PARCC

The PARCC Exam

This year, students at Muddy Brook Regional Elementary School will begin taking the PARCC exam in place of the MCAS. PARCC stands for the “Partnership for Assessment of Readiness for College and Careers.” The PARCC is a standardized assessment that is aligned with the Common Core State Standards. Currently, twelve states plus the District of Columbia are participating in the PARCC assessment.

The PARCC is designed to measure students’ knowledge, critical-thinking skills, and problem-solving abilities in both English Language Arts and Math. The PARCC has two components.

 The first component is a performance-based assessment, conducted in March and April.  At Muddy Brook, the schedule for this exam consists of:

  • 3rd Grade Reading Comprehension, two 75-minute sessions and one 60-minute session.
  • 3rd Grade Math, two 75-minute sessions.
  • 4th Grade English Language Arts, one 75-minute session, one 90-minute session, and one 60-minute session.
  • 4th Grade Math, one 80-minute session and one 70-minute session.

The second component is an end-of-year assessment, conducted in May. At Muddy Brook, the schedule for this exam consists of:

  • 3rd Grade Reading Comprehension, one 75-minute session.
  • 3rd Grade Math, two 75-minute sessions.
  • 4th Grade English Language Arts, one 75-minute session.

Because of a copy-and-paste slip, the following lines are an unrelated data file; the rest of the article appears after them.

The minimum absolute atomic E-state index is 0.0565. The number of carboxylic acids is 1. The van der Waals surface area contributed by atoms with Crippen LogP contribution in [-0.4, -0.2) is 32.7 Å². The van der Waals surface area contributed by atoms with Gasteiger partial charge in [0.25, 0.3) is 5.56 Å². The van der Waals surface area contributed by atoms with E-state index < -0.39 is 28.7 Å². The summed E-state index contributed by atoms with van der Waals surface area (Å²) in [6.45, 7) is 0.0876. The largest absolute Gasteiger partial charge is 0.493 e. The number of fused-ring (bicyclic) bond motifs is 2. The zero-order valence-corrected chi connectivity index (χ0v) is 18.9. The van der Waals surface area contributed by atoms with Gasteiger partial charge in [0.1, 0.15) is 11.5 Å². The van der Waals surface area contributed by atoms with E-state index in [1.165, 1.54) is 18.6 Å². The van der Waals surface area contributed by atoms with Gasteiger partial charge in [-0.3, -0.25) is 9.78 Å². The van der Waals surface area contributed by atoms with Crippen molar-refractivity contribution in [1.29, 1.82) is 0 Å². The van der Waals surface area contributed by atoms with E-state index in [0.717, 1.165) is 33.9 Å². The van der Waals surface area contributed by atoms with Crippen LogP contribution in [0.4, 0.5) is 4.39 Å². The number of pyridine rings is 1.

• 4th Grade Math, two 75-minute sessions.

The Berkshire Hills Regional School District is a pilot site for the PARCC in Massachusetts. As part of the pilot, our District will be “held harmless” from our results on the PARCC. This means our District accountability level cannot go down this year, regardless of how our students do on the test.

We encourage all parents and community members to learn more about the tests. Sample items and complete practice tests are available online at the PARCC website. Select the drop-down menu labeled “Test Preparation”.

Assessment at Berkshire Hills

When students are engaged in meaningful work connected to their lives, they exceed our expectations.  Assessments are most valuable when they are not simply measures of what we have done, but of what more we have to do. Quality assessments give us insights that help us better understand learning and teaching. We use those insights to shift and improve our approaches. We never depend on just one form assessment to understand a student. Instead, we use multiple data points, ranging from tests to one-on-one conversations, to get a complete picture of each student’s holistic needs.